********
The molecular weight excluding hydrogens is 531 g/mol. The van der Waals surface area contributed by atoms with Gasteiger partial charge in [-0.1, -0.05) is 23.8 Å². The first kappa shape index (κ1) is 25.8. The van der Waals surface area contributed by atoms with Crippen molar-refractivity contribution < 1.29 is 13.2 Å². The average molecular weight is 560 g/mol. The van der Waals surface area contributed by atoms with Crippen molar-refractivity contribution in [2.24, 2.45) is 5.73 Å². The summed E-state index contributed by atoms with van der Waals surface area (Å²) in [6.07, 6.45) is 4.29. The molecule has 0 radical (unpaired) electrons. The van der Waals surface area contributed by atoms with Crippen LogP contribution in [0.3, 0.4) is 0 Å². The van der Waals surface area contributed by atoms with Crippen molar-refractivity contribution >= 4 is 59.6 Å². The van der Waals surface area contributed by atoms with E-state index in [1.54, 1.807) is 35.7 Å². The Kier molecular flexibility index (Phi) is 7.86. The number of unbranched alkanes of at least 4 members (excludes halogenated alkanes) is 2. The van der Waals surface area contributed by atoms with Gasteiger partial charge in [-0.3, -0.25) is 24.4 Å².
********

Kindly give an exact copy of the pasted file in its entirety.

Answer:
The molecular weight excluding hydrogens is 531 g/mol. The van der Waals surface area contributed by atoms with Gasteiger partial charge in [-0.1, -0.05) is 23.8 Å². The first kappa shape index (κ1) is 25.8. The van der Waals surface area contributed by atoms with Crippen molar-refractivity contribution < 1.29 is 13.2 Å². The average molecular weight is 560 g/mol. The van der Waals surface area contributed by atoms with Crippen molar-refractivity contribution in [2.24, 2.45) is 5.73 Å². The summed E-state index contributed by atoms with van der Waals surface area (Å²) in [6.07, 6.45) is 4.29. The molecule has 0 radical (unpaired) electrons. The van der Waals surface area contributed by atoms with Crippen LogP contribution in [0.3, 0.4) is 0 Å². The van der Waals surface area contributed by atoms with Crippen molar-refractivity contribution >= 4 is 59.6 Å². The van der Waals surface area contributed by atoms with E-state index in [1.54, 1.807) is 35.7 Å². The Kier molecular flexibility index (Phi) is 7.86. The number of unbranched alkanes of at least 4 members (excludes halogenated alkanes) is 2. The van der Waals surface area contributed by atoms with Gasteiger partial charge in [-0.3, -0.25) is 24.4 Å².